By Pradip Thomas
Infrastructure has defined India. The British had introduced India to the infrastructures of modernity including railways, roads, the telegraph, and cities. However, these infrastructures were made for purpose for colonial means and ends. Successive governments in post-Independent India were tasked with investing in infrastructures and democratizing access to infrastructures. This volume explores India’s experiences with information infrastructures—beginning with the telegraph in colonial India to broadcasting, satellite, oceanic cables, and information platforms. It highlights the fact that there are continuities in infrastructure, that there is a political-economy related to information infrastructures and that access to infrastructures is by no means universal or straight forward but is undergirded by the politics of power, caste, gender, and class. In the era of the platform economy, there are close correspondences between infrastructures and platforms although it is only recently that attempts have been made to regulate platform infrastructures. This volume explores infrastructure continuities and disruptions, enabling, and disabling infrastructures, the relationship between the State and information infrastructures, and the steady involvement of the private sector in the provisionings of large, public information infrastructures in India. Based on conversations with infrastructure theory, this volume attempts to make “invisible” information infrastructures visible and makes a strong case for information infrastructures to be taken seriously as a focus for academic enquiry.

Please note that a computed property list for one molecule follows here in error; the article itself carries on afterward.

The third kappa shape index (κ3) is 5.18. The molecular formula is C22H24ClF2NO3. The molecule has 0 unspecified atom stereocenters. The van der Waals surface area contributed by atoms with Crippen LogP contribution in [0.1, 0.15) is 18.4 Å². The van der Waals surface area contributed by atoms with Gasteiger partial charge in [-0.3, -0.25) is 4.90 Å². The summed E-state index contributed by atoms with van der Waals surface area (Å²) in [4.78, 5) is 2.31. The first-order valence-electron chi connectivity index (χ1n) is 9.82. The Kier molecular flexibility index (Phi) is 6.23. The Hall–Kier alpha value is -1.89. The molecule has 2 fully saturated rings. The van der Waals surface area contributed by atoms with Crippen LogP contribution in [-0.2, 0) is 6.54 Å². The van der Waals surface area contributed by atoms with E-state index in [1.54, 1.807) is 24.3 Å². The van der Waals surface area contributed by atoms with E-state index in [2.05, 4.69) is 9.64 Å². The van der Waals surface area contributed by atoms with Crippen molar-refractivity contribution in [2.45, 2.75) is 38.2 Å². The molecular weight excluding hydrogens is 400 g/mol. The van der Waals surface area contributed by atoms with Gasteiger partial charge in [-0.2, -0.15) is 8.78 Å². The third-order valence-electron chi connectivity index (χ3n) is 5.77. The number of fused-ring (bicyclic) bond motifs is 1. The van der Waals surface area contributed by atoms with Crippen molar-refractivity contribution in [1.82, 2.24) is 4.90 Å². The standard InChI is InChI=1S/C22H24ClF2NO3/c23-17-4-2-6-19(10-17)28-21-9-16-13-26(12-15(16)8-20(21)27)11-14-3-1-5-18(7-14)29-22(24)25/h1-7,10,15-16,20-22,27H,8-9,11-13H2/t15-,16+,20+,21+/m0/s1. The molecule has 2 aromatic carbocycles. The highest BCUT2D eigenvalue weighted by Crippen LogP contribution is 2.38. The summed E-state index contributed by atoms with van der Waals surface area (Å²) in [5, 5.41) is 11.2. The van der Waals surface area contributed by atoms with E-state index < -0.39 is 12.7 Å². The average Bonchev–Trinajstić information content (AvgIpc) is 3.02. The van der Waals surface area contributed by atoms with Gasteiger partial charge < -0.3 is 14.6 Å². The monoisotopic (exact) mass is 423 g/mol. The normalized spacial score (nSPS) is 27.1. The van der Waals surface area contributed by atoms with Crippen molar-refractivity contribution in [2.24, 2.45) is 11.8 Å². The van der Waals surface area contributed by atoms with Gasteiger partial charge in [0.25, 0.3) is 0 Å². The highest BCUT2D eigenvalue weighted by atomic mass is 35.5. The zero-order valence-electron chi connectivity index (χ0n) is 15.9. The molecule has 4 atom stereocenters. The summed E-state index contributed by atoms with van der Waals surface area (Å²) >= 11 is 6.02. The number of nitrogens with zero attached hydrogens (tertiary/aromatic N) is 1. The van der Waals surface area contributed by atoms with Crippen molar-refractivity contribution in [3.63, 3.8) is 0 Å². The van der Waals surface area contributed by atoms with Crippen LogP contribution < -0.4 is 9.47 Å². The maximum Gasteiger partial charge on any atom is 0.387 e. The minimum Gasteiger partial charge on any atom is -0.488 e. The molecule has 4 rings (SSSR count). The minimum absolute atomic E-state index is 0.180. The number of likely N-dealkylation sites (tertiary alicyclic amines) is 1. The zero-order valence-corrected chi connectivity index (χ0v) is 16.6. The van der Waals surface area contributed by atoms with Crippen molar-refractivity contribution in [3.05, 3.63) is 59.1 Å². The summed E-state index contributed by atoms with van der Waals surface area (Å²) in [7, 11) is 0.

1 When Infrastructure Studies Meets Digital India (DI)
2 Empire Infrastructure
3 The East India Company, the Victorian Internet, and Information Anxieties in India
4 Broadcasting and Infrastructure Politics in Post-Independent India
5 The Satellite Infrastructure
6 The Infrastructure of Oceanic Cable
7 The Platformized Information State
8 Interpreting Information Infrastructures
Pradip Thomas is Associate Professor, School of Communication and Arts at the University of Queensland, and member of IAMCR.
The above text is from the publisher’s description of the book:
Title: Information Infrastructures in India: The Long View
Author: Pradip Thomas
Publisher: Oxford University Press